Author: WU DAYU 吴大羽

Size: 52.8×37cm

Signed and dated: Circa in 1950s

Estimate: No Reserve

Final Price: RMB 11,000,000

1996 Wu Dayu / P76-77 / Lin & Keng Gallery, Inc.,
2001 Wu Dayu / P118 / National Museum of History
2003 Retrospective of Wu Dayu’s Oil Painting / P109 / Shanghai Art Museum
2006 Wu Dayu / P47 / Lin & Keng Gallery, Inc.,
2013 Works of Representatives of Shanghai Artists in the Century: Wu Dayu / P114 / Shanghai Artists Association
2015 Comprehensive Study of Dayu Wu / P121 / Xiamen University Press
2015 Works of Wu Dayu / P96 / People’s Fine Arts Publishing House

2001 Poineers of Chinese Oil Paintings - Solo Exhibition of Wu Dayu, National Museum of History / Taipei

As one of the first generation of modern Chinese painters, Wu Dayu had been overlooked by the academic circles for a long time. He and Lin Fengmian jointly promoted the new art education and trained many masters-to-be including, Wu Guanzhong, Zao Wou-Ki, and Zhu Dequn. As Nie Weigu once stated, “In the early 1980s, abstract oil paintings began in Shanghai and have continued to develop to this day, and as a key figure who advocated conceptual reforms and transformations in artistic practices, Wu Dayu played an important role.” From the perspective of innovative research for the language of oil painting, contrary to Lin Fengmian, Wu Dayu’s exploration directly addressed the essentials of creating new oil painting language. The legacy of paintings and manuscripts he had left behind reflect the integrity and coherence of his lifelong artistic practice and thought. It must be said that Wu Dayu, with his amazing perseverance and creativity, has shown us the generation of artists’ innovation and exploration of modern Chinese abstract oil paintings in the wave of Western learning.
Wu Dayu, the first of a generation of Chinese abstract painters, is also a poet and recluse. His independent and upright, honest and sensible personality is destined to present a strong individuality and taste in art. Wu Dayu has repeatedly expressed his admiration for Tao Yuanming’s spirit. In his view, the essence of art lies in morality. The vitality of art comes from the perfect integration of lived experience and the real world. Therefore, Wu’s long-term reclusion unmatched the dazzling and glory Xu Beihong and Lin Fengmian enjoyed at the time. Either with regards to personal temperament or social factors, Wu was not suitable for the grandeur of the ostentatious. This reclusive state of living as a literati allowed him to adopt the simplest approach to explore the essence of the soul and then achieve the creation of the “Chinese-style” abstract oil painting in line with the new era.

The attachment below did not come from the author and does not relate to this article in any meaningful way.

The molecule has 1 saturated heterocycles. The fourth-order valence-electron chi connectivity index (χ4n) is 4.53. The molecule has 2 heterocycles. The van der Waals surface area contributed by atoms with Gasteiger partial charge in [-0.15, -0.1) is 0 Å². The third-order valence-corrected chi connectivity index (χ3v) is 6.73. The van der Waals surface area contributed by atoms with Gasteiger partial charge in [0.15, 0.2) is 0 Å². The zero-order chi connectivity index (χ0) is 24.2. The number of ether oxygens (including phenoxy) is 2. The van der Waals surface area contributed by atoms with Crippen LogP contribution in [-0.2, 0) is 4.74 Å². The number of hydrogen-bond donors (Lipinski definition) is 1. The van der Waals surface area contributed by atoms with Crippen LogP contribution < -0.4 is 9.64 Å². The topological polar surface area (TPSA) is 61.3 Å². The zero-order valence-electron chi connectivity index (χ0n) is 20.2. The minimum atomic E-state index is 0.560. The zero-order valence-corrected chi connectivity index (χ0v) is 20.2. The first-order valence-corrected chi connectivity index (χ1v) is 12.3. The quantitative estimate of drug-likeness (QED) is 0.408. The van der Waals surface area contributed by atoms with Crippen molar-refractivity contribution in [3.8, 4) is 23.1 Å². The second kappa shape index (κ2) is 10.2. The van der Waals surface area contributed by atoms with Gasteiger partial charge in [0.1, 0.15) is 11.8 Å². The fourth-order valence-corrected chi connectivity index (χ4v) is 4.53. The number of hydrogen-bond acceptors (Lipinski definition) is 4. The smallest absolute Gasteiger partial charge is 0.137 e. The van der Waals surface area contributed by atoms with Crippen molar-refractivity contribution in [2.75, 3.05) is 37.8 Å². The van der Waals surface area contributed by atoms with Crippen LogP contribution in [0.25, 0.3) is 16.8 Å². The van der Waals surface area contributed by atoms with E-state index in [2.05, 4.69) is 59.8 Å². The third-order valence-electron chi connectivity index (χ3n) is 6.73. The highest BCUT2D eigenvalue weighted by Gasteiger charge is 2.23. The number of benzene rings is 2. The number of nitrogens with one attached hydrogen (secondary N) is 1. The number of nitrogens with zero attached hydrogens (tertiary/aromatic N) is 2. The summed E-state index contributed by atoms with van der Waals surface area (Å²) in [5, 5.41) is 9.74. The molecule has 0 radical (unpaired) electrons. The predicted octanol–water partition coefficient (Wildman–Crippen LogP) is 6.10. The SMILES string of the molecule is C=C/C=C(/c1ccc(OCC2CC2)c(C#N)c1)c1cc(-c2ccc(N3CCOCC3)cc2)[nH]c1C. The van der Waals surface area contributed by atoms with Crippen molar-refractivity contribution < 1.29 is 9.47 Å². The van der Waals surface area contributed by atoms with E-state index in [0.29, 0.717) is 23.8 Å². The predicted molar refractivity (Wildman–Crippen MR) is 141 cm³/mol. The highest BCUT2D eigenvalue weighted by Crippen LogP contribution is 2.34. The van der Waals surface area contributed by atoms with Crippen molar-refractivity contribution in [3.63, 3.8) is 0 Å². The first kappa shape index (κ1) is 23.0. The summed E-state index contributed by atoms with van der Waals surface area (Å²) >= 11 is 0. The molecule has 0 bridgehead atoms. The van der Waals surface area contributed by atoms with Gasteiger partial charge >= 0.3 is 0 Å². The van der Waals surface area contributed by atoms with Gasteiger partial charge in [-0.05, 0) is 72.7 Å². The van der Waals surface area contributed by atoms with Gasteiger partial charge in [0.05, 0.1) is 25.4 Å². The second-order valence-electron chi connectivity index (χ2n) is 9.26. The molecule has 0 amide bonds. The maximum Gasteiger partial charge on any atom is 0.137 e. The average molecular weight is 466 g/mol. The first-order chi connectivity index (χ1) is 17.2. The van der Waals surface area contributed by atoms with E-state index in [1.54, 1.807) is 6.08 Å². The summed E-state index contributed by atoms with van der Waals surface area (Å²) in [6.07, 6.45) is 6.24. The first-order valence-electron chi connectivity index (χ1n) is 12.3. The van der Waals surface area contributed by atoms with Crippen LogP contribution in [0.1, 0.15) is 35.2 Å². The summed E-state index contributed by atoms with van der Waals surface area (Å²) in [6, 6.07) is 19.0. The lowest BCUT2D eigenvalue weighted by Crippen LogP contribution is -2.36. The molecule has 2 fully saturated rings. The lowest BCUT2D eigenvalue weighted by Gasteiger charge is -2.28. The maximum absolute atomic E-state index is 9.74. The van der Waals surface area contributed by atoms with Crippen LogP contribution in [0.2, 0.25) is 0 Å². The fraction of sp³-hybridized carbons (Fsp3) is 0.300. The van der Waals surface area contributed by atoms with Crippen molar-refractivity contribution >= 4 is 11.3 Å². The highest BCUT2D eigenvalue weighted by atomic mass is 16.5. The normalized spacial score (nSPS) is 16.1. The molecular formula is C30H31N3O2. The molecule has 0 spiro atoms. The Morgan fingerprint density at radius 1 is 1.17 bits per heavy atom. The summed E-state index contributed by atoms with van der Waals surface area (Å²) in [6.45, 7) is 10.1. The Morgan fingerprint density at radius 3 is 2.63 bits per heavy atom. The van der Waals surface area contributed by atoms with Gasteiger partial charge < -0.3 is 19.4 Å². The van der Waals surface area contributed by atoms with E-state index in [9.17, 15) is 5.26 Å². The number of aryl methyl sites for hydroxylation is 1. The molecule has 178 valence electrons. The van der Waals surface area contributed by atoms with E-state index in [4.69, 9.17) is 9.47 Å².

The Colorful Rhymes series is among Wu Dayu’s most well-known works, and Luofu Dreams is the highlight of this series. This painting has been recorded and published on many occasions to represent Wu Dayu’s fierce artistic passion. On this abstract image, its diverse colors and fast strokes succeed in creating a gorgeous world of illusion, where the flowing Prussian blue and cool dark brown, dazzling vermilion and fine ochre, complemented by soft pink, orchestrate a strong sense of rhythm about life. Beneath the gestural lines and the surface of the abstraction, one finds the view of a beautiful home, where a girl sits alone at the window and enjoys the sun. However, under numerous strokes, this scene became one of Wu Dayu’s “potential images.” His audacious brushstrokes make the painting bold and compelling, although his painting techniques have been derived from Picasso’s cubism, however, they demonstrate speed and clarity.
Wu Dayu once stated, “My painting is grounded on the integration of the potential image, illumination, and rhythm. His illumination is conceived as colors that connect form and sound, and brings together time and space.” In addition to the traditions of Chinese calligraphy, Wu Dayu appropriated the language of Modern painting from the West in constructing the aesthetics of the Wu-style abstractions. Hence, Colorful Rhyme – Lufu Dreams nevertheless embodies the meanings and grandeur of traditional Chinese calligraphy from its rapidly executed brushstrokes. This is precisely the specifics of the artist’s understanding of the spirit of oriental culture.
Furthermore, Wu Dayu appropriated the intellectual framework of modern art from the
West, who sought and contemplated oriental languages of expression in ancient Chinese philosophy, integrating techniques of abstraction from the West into the pursuit of a personalized oriental rhythm, to create a melodic sense of aesthetics. Perhaps, this is exactly what he wrote in his letter to Wu Guanzhong: “What is exposed to the eyes can only be limited by the ambiguity of the potential image. The beauty of this image should be as clear as the frozen icicle and the lucid moon, that embodies the likeliness of form and matter. It is more abstract than the body of the building, and like a piece of music that is transmitted to the front of the picture. It is like a rhythm without sound, a dance that keeps its moving postures at rest, like a good sentence without giving any words.”